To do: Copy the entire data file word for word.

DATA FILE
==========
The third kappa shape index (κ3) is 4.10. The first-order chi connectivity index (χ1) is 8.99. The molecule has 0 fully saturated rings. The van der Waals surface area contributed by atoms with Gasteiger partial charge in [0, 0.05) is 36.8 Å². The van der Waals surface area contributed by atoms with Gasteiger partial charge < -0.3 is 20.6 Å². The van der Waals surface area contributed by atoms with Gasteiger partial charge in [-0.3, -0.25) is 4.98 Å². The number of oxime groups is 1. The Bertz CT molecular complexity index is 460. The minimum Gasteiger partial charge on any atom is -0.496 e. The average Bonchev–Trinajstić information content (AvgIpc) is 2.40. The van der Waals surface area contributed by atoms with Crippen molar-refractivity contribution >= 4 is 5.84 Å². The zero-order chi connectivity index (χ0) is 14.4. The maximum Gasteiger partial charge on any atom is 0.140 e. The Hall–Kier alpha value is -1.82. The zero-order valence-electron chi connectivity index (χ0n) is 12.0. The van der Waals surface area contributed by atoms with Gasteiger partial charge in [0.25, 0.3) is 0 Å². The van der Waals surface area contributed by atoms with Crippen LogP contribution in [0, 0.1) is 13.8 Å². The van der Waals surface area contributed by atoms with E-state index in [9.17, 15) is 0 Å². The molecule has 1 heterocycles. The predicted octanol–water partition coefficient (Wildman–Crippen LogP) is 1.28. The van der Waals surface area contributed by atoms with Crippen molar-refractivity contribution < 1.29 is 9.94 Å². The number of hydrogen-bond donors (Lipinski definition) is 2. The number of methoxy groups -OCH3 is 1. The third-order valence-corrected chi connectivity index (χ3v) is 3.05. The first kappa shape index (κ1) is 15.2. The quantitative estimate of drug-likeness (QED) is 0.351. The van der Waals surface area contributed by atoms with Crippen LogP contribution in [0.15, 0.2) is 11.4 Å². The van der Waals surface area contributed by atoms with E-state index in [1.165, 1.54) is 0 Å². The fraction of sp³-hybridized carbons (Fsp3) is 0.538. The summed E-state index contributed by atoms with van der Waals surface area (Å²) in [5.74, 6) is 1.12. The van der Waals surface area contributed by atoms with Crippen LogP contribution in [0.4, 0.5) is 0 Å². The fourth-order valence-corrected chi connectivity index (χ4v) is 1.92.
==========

The third kappa shape index (κ3) is 4.10. The first-order chi connectivity index (χ1) is 8.99. The molecule has 0 fully saturated rings. The van der Waals surface area contributed by atoms with Gasteiger partial charge in [0, 0.05) is 36.8 Å². The van der Waals surface area contributed by atoms with Gasteiger partial charge < -0.3 is 20.6 Å². The van der Waals surface area contributed by atoms with Gasteiger partial charge in [-0.3, -0.25) is 4.98 Å². The number of oxime groups is 1. The Bertz CT molecular complexity index is 460. The minimum Gasteiger partial charge on any atom is -0.496 e. The average Bonchev–Trinajstić information content (AvgIpc) is 2.40. The van der Waals surface area contributed by atoms with Crippen molar-refractivity contribution >= 4 is 5.84 Å². The zero-order chi connectivity index (χ0) is 14.4. The maximum Gasteiger partial charge on any atom is 0.140 e. The Hall–Kier alpha value is -1.82. The zero-order valence-electron chi connectivity index (χ0n) is 12.0. The van der Waals surface area contributed by atoms with Gasteiger partial charge in [0.25, 0.3) is 0 Å². The van der Waals surface area contributed by atoms with Crippen LogP contribution in [0, 0.1) is 13.8 Å². The van der Waals surface area contributed by atoms with E-state index in [9.17, 15) is 0 Å². The molecule has 1 heterocycles. The predicted octanol–water partition coefficient (Wildman–Crippen LogP) is 1.28. The van der Waals surface area contributed by atoms with Crippen molar-refractivity contribution < 1.29 is 9.94 Å². The number of hydrogen-bond donors (Lipinski definition) is 2. The number of methoxy groups -OCH3 is 1. The third-order valence-corrected chi connectivity index (χ3v) is 3.05. The first kappa shape index (κ1) is 15.2. The quantitative estimate of drug-likeness (QED) is 0.351. The van der Waals surface area contributed by atoms with Crippen LogP contribution in [0.15, 0.2) is 11.4 Å². The van der Waals surface area contributed by atoms with E-state index in [1.165, 1.54) is 0 Å². The fraction of sp³-hybridized carbons (Fsp3) is 0.538. The summed E-state index contributed by atoms with van der Waals surface area (Å²) in [5.74, 6) is 1.12. The van der Waals surface area contributed by atoms with Crippen LogP contribution in [0.4, 0.5) is 0 Å². The fourth-order valence-corrected chi connectivity index (χ4v) is 1.92.